High fatality and injury rates on Bangladesh’s roads are undermining the remarkable progress that this South Asian nation has made on boosting economic growth and reducing poverty. Estimates of annual deaths in road accidents range from 2,538 to nearly 10 times that—between 20,736 and 21,316, according to the World Health Organization (WHO).

Road crash deaths and injuries in Nepal have been on a sharp upward trajectory since the early 2000s. In fiscal year 2017–18, 2,541 road deaths were officially reported in Nepal, which is equivalent to a fatality rate of 8.59 per 100,000 population.

India has the world’s highest reported number of annual road crash fatalities. According to the World Health Organization, road crash fatalities in India account for approximately 11 percent of the estimated 1.35 million global toll each year.

This week Kerala reported its third case of coronavirus, a student of a university in Wuhan, the Chinese city at the centre of the viral outbreak that has spread globally in less than a month.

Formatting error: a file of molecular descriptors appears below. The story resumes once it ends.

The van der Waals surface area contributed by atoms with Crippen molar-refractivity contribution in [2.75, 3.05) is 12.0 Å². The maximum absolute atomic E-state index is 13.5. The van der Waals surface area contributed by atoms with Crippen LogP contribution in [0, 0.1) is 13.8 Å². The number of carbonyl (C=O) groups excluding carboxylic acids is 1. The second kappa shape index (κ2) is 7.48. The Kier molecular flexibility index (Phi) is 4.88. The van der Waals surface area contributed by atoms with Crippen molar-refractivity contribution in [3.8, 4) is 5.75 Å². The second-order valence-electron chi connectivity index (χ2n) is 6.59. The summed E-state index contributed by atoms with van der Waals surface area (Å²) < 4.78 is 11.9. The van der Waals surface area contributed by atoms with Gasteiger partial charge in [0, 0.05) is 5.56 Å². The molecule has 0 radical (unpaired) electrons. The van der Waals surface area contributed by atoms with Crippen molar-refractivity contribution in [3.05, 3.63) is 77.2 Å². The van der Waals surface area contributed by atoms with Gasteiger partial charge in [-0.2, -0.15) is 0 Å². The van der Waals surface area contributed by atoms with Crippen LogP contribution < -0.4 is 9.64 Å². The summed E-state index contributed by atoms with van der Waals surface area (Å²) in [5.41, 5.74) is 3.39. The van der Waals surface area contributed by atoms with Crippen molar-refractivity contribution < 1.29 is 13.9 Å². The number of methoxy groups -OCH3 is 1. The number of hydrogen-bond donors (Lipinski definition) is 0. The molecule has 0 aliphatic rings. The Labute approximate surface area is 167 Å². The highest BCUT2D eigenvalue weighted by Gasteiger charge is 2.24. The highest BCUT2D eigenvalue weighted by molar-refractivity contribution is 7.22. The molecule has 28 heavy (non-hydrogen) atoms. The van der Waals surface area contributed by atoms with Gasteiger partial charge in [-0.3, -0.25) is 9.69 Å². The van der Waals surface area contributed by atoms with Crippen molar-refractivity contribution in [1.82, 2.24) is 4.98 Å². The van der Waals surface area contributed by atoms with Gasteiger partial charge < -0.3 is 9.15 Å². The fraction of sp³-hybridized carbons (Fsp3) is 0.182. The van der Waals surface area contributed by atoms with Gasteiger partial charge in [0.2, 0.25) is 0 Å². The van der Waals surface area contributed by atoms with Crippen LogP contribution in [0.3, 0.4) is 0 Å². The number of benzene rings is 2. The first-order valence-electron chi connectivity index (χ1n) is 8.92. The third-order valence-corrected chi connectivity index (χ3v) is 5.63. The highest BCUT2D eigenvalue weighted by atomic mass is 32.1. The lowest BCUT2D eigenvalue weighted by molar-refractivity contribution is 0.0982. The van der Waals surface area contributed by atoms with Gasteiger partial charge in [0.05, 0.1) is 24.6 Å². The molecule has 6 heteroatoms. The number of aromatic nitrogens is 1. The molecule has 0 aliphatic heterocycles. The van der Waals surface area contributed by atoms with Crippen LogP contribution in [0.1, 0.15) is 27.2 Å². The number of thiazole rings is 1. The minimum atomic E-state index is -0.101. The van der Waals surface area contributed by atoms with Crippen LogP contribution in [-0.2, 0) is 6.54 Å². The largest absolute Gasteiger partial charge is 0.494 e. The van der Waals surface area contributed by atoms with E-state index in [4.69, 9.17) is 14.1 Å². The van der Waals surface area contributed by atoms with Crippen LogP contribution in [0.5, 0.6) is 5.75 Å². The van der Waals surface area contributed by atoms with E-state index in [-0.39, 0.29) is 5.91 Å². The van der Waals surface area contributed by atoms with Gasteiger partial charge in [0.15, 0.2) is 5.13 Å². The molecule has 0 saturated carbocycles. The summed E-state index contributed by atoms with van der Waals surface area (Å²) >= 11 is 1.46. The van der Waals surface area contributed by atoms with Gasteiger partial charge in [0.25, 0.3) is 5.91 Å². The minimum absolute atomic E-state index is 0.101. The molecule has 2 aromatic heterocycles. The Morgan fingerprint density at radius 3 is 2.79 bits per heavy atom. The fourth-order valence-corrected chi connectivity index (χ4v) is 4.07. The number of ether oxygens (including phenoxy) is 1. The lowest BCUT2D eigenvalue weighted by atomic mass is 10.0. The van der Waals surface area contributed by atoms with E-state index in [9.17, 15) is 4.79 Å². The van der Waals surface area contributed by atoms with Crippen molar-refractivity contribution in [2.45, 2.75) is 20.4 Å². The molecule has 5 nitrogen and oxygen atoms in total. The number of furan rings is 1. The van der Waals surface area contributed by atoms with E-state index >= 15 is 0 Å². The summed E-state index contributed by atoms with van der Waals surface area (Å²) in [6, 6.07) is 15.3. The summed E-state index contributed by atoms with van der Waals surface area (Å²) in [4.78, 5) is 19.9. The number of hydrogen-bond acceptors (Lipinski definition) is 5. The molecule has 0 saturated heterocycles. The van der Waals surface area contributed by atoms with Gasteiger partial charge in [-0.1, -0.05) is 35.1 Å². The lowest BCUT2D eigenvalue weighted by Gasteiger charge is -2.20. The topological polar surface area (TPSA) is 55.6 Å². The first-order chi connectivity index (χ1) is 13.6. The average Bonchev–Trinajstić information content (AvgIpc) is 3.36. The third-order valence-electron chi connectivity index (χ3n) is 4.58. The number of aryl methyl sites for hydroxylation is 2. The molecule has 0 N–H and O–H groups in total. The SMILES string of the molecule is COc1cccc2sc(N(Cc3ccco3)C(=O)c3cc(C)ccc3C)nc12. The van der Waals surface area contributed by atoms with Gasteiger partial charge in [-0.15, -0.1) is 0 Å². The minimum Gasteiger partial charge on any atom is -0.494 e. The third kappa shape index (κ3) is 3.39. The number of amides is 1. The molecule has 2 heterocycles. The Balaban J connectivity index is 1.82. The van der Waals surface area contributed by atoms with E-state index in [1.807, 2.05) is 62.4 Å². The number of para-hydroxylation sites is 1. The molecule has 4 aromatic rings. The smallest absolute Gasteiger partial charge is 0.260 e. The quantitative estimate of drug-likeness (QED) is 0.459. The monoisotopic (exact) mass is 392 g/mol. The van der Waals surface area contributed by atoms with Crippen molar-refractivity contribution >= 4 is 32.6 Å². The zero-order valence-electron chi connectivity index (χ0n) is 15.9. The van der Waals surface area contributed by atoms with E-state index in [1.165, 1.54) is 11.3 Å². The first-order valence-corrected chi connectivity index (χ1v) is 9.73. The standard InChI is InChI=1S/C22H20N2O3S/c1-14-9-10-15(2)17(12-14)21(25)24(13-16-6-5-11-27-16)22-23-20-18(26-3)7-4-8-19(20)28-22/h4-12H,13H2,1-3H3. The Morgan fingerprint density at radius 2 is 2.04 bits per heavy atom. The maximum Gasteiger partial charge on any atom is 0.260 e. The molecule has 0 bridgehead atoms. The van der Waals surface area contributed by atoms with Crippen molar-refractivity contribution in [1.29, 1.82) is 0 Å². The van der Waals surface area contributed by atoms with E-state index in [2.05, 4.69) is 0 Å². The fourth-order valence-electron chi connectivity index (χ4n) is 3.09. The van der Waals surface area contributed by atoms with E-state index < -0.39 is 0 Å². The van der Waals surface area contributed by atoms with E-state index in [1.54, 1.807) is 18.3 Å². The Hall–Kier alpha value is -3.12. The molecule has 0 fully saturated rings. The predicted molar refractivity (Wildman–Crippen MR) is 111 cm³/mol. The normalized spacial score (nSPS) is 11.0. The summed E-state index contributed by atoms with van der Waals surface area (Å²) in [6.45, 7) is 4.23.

The World Health Organization (WHO) spells out the need to step up cancer services in low- and middle-income countries. WHO warns that, if current trends continue, the world will see a 60% increase in cancer cases over the next two decades. The greatest increase (an estimated 81%) in new cases will occur in low- and middle-income countries, where survival rates are currently lowest.

Global cancer burden is still increasing and if current trends continue, the world will see a 60% increase in cancer cases over the next two decades warns WHO.

This report lays out why overweight and obesity is a “ticking time bomb” with huge potential negative economic and health impacts, especially for the poor and people who live in low- or middle-income countries, dispel-ling the myth that it is a problem only in high-income countries and urban areas.

The number of deaths among children under the age of five has reduced by half since 1990. Yet over 5 million children are still dying every year from mostly preventable causes. Pneumonia is responsible for nearly 20% of these deaths and is the leading infectious cause of death in this age group.

The purpose of screening is to identify people in an apparently healthy population who are at higher risk of a health problem or a condition, so that an early treatment or inter¬vention can be offered and thereby reduce the incidence and/or mortality of the health problem or condition within the population.

While all pesticides can be dangerous when used in appropriately, highly hazardous pesticides are of particular concern due to the severe adverse effects they can cause to human health and the environment. Even though they constitute only a minor share of all authorized pesticides, they can cause the most harm.